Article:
Levine on Wall Street: Merging With Myself

The best merger is a merger with yourself

Here you can read Victor Fleischer at DealBook telling the heartbreakingly beautiful story of LIN Media, a TV-station company that merged with itself in order to take some tax losses. I cannot recommend the full story highly enough, but the summary is that LIN found a way to shuffle some papers in just the right order to convince the U.S. government to give it hundreds of millions of dollars. (Delightful back story is that LIN needed the money because it had done some other, unrelated, aggressive tax planning in the past to defer a big gain, its taxes on that gain were coming due.) This right here is what it's all about, people.

If you're going to manipulate earnings you might as well make money doing it

The Wall Street Journal has a fun occasional series on how everyone is insider trading all the time. Today's installment is about how corporate executives sometimes (1) announce upward earnings guidance, (2) sell stock personally as the price goes up to reflect the upward guidance, and then (3) announce downward guidance a few months later and watch the stock collapse. Neat trick. The Journal finds 755 cases since 2005, and though no doubt the vast majority of these cases were innocent -- that period includes 2007-2008, when lots of people were surprised a lot -- also probably some of them weren't. Certainly some of the Journal's anecdotes sound bad.

The cleverest part is that some of the executives cited defend themselves by pointing out that they didn't decide to sell stock: They had 10b5-1 plans that automatically sold fixed amounts of stock whenever the price hit a certain fixed level. This is a good defense to insider trading charges, mostly. But a cynic would point out that one great way to manipulate those plans is to give earnings guidance that pushes the stock up to a preset sale level, sell the stock, and then reverse the guidance and take away the price support.

Who can keep up with Barclays' compliance troubles ?

Barclays announced yesterday that its head of compliance, Hector Sants, formerly the head of the U.K. Financial Services Authority, is resigning due to "stress and exhaustion." Because it's so exhausting to keep up with all of Barclays' noncompliance, HAHAHAHAHAHA GET IT? But also, what? I mean the man was in charge of supervising all U.K. banks' regulatory compliance at the FSA. Which was apparently a vacation compared to Barclays. Is the conclusion that Barclays is abnormally rough, compliance-wise, or that the FSA is perhaps a more relaxing post than it ought to be?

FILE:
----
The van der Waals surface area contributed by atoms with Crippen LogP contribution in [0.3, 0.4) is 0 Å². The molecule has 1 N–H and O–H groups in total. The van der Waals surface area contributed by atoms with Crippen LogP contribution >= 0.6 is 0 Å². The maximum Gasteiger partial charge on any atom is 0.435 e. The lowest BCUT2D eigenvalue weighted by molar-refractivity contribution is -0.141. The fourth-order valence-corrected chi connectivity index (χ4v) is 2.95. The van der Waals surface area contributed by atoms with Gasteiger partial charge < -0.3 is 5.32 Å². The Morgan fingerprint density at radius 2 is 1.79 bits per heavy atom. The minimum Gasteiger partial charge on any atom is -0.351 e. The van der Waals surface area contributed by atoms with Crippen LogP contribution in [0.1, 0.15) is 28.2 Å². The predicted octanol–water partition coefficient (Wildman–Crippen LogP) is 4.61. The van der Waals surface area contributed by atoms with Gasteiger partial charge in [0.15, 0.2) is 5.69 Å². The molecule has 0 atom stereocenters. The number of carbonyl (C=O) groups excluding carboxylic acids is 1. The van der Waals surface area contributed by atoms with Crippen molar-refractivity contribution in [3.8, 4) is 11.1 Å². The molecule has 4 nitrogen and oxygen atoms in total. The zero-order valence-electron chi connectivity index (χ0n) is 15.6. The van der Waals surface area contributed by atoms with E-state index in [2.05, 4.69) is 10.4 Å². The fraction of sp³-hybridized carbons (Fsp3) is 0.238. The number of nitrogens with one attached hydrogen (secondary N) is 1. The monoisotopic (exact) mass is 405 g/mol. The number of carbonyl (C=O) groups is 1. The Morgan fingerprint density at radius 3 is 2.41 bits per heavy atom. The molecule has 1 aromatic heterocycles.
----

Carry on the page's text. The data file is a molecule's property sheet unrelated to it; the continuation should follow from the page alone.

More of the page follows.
Twitter short interest is medium-high

SunGard's Astec Analytics has early data on short-selling of Twitter stock and boy are they milking it for all it is worth; Astec executive vice president Timothy Smith says that short interest is "red hot, but not white hot," and I really hope they've got a color-coded chart. Twitter stock borrow costs are around 13 percent a year, way above normal borrow rates of a few basis points but also below the 40 to 50 percent it cost to borrow Facebook stock when it went public. The pattern here is probably less "everyone hates the heck out of social media companies" than "it is expensive to borrow stock when it first comes on the market." You can tell because Twitter and Facebook are both well above their IPO prices.

JPMorgan is hashtag bad at Twitter

Today JPMorgan was scheduled to have vice chairman and quotable deal guy Jimmy Lee answer questions about JPMorgan on Twitter. "The target audience was students, with Mr. Lee expected to focus on career advice." Someone forgot that it's hard to target an audience on Twitter, it being Twitter, and a semi-amusing semi-embarrassing disaster ensued, with JPMorgan overwhelmed with pretty negative questions and comments that were really barely questions at all. I tried to cheer them up with a softball question, but to no avail, and the event was called off. So fun day on the internet I guess, but also strangely meaningless: Twitter disrupted the heck out of a JPMorgan recruiting event, but it was a very silly recruiting event to begin with; I assume actual college recruiting will continue unruffled. As, probably, will Jimmy Lee's Thursday.

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    To contact the author on this story:
    Matthew S Levine at mlevine51@bloomberg.net

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